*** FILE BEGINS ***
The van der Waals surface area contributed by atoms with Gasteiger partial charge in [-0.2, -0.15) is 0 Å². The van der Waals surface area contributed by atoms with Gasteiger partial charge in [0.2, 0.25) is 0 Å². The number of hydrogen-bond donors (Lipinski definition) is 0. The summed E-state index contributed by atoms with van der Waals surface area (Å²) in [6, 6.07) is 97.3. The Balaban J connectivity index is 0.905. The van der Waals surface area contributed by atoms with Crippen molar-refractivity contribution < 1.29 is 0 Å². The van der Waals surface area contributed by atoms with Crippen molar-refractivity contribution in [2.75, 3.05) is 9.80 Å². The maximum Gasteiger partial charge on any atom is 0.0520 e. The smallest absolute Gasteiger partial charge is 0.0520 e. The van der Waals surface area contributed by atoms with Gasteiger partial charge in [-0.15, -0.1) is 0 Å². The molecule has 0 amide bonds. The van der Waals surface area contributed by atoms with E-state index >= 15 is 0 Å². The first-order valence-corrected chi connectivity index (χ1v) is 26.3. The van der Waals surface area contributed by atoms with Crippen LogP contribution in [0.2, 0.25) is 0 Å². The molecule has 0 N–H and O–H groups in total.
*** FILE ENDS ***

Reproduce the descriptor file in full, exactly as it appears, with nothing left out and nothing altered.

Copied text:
The van der Waals surface area contributed by atoms with Gasteiger partial charge in [-0.2, -0.15) is 0 Å². The van der Waals surface area contributed by atoms with Gasteiger partial charge in [0.2, 0.25) is 0 Å². The number of hydrogen-bond donors (Lipinski definition) is 0. The summed E-state index contributed by atoms with van der Waals surface area (Å²) in [6, 6.07) is 97.3. The Balaban J connectivity index is 0.905. The van der Waals surface area contributed by atoms with Crippen molar-refractivity contribution < 1.29 is 0 Å². The van der Waals surface area contributed by atoms with Crippen molar-refractivity contribution in [2.75, 3.05) is 9.80 Å². The maximum Gasteiger partial charge on any atom is 0.0520 e. The smallest absolute Gasteiger partial charge is 0.0520 e. The van der Waals surface area contributed by atoms with Gasteiger partial charge in [-0.15, -0.1) is 0 Å². The molecule has 0 amide bonds. The van der Waals surface area contributed by atoms with E-state index >= 15 is 0 Å². The first-order valence-corrected chi connectivity index (χ1v) is 26.3. The van der Waals surface area contributed by atoms with Crippen LogP contribution in [0.2, 0.25) is 0 Å². The molecule has 0 N–H and O–H groups in total.